A 2021 rendering of Midway Rising.

City of San Diego staff has picked its favorite team to redevelop the Sports Arena site and is asking the City Council to cut two of the five bidders out of the running. 

A new report released Tuesday reveals that city staff believes Midway Rising, the team led by the housing developer Zephyr, should be given priority. And two other teams, Hometown SD and Midway Village+ should also be examined “In order to have options for the City as we move through further negotiations,” the report states. 

This is just the staff recommendation and the City Council could decide on a different route. 

The two bids the staff would like to put in the round file include Neighborhood Next led by the ConAm Group. It had the most housing, and more affordable housing than Midway Village+, but the director of real estate assets for the city, Penny Maus, who wrote the report, said the team didn’t have a viable plan to build a new arena. 

The three teams to advance, in fact, under Maus’ preferred scenario all pledge to build an entirely new arena. Discover Midway, the team led by Brookfield Properties, had also only pledged to revitalize the existing arena. 

The staff recommendation shows how much Mayor Todd Gloria is prioritizing a new arena on the land, at least in the case of one of the bidders, over affordable housing. 

Brookfield’s omission from city staff’s finalists was particularly striking. The firm’s proposal two years ago had gotten the city’s blessing and it helped finance the campaign for Measure E to lift the height limit in the area to make all of this possible. But the state said the city had run afoul of the law that requires cities to make affordable housing the top priority for new developments on public land cities decide they don’t need any longer.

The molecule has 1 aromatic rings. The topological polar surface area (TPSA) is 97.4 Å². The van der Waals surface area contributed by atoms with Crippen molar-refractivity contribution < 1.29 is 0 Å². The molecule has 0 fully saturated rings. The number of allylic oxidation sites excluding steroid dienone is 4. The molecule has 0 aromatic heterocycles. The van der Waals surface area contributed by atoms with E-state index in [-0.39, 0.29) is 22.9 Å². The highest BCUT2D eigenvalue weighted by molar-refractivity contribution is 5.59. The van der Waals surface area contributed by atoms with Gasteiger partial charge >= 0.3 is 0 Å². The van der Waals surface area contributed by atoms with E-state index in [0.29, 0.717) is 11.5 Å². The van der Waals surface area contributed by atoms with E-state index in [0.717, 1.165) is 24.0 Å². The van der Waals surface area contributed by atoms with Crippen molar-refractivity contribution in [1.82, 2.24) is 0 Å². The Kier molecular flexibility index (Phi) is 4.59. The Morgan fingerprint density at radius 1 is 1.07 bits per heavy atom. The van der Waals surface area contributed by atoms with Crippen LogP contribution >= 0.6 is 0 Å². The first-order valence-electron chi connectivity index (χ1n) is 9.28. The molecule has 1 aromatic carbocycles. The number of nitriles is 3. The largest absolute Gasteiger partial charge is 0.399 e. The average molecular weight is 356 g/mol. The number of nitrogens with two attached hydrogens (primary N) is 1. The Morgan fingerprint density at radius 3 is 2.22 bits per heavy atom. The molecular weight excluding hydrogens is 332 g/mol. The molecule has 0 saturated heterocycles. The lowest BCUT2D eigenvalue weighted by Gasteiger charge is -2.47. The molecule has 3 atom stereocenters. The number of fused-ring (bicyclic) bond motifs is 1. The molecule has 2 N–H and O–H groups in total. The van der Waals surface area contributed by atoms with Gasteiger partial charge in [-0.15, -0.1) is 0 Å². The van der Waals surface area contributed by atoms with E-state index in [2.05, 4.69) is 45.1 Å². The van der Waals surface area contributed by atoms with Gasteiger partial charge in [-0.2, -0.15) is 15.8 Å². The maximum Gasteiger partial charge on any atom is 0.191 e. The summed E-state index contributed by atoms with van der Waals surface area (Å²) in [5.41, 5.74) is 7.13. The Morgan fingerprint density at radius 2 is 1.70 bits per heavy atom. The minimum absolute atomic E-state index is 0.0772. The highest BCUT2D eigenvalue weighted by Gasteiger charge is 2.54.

Now Brookfield could be out just like Measure E, which a judge said was illegally placed before voters without sufficient analysis of its impact on community views. 

Go deeper: Our latest Politics Report provided more context on where things stand in the wake of a court decision scuttling Measure E, which not only removed the height limit for the Sports Arena land but for the entire Midway community. 

None of these projects work unless voters approve a measure like that again – even a new arena with the same height as the current one would not be allowed to be built. 

Go even deeper: The mayor’s insistence that the area have a new arena is certainly noteworthy. There’s nothing about the area that makes it a great place for an arena besides the fact that there’s one there now. 

Why is there one there now? In some ways, it’s a monument to a decades-long, successful effort to re-segregate the Midway/Point Loma area. If you missed our January story about how the city came to own the land in Midway we’re talking about, catch up here.

Scott Lewis oversees Voice of San Diego’s operations, website and daily functions as Editor in Chief. He also writes about local politics, where he frequently...

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  1. Hi Scott, good reporting as always. But what will a new arena bring to San Diego? A new arena for what, exactly? The planned arenas that have been discussed to date on the Sports Arena site are too small to house an NBA team or an NHL team. Not that there is any interest among NBA or NHL officials to bring a team here anyway. SDSU basketball of course has its own arena. Indoor soccer? Yawn. This city, the 8th largest in the nation, has no NBA team, no NHL team, no NFL team, no MLS team, and a baseball team that is finally making a little noise after years and years of futility. Again, I would love to hear what sport they plan to put in this new arena. Or will it be primarily for live music? Or…. ?? I’m a frustrated San Diego sports fan, of course, but I also realize the desperate need for more “low-cost” housing in San Diego.